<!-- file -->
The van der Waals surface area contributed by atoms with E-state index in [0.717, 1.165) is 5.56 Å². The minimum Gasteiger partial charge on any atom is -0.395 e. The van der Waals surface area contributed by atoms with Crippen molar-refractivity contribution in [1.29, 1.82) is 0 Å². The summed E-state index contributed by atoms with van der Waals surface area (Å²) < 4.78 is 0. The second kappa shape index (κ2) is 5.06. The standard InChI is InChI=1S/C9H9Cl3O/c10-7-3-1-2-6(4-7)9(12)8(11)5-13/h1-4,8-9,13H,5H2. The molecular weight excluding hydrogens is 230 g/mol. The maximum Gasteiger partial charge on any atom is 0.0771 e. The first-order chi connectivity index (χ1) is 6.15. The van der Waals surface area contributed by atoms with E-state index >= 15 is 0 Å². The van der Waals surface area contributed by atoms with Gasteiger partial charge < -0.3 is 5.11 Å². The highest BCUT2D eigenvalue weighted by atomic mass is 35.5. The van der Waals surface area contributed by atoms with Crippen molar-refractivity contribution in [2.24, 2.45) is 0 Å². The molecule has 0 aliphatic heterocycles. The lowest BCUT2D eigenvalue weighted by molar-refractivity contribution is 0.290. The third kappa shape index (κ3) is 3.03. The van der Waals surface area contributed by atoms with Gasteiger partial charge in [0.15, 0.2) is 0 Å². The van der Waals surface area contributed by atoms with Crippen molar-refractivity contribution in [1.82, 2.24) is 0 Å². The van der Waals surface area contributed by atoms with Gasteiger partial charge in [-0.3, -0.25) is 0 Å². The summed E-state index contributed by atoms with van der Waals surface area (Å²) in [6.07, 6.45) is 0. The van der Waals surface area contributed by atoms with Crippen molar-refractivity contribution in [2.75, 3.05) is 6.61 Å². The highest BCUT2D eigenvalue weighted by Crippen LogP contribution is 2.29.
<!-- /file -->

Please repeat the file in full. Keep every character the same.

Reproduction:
The van der Waals surface area contributed by atoms with E-state index in [0.717, 1.165) is 5.56 Å². The minimum Gasteiger partial charge on any atom is -0.395 e. The van der Waals surface area contributed by atoms with Crippen molar-refractivity contribution in [1.29, 1.82) is 0 Å². The summed E-state index contributed by atoms with van der Waals surface area (Å²) < 4.78 is 0. The second kappa shape index (κ2) is 5.06. The standard InChI is InChI=1S/C9H9Cl3O/c10-7-3-1-2-6(4-7)9(12)8(11)5-13/h1-4,8-9,13H,5H2. The molecular weight excluding hydrogens is 230 g/mol. The maximum Gasteiger partial charge on any atom is 0.0771 e. The first-order chi connectivity index (χ1) is 6.15. The van der Waals surface area contributed by atoms with E-state index >= 15 is 0 Å². The van der Waals surface area contributed by atoms with Gasteiger partial charge < -0.3 is 5.11 Å². The highest BCUT2D eigenvalue weighted by atomic mass is 35.5. The van der Waals surface area contributed by atoms with Crippen molar-refractivity contribution in [2.24, 2.45) is 0 Å². The molecule has 0 aliphatic heterocycles. The lowest BCUT2D eigenvalue weighted by molar-refractivity contribution is 0.290. The third kappa shape index (κ3) is 3.03. The van der Waals surface area contributed by atoms with Gasteiger partial charge in [0.15, 0.2) is 0 Å². The van der Waals surface area contributed by atoms with Crippen molar-refractivity contribution in [1.82, 2.24) is 0 Å². The van der Waals surface area contributed by atoms with Gasteiger partial charge in [-0.3, -0.25) is 0 Å². The summed E-state index contributed by atoms with van der Waals surface area (Å²) in [6.07, 6.45) is 0. The van der Waals surface area contributed by atoms with Crippen molar-refractivity contribution in [2.75, 3.05) is 6.61 Å². The highest BCUT2D eigenvalue weighted by Crippen LogP contribution is 2.29.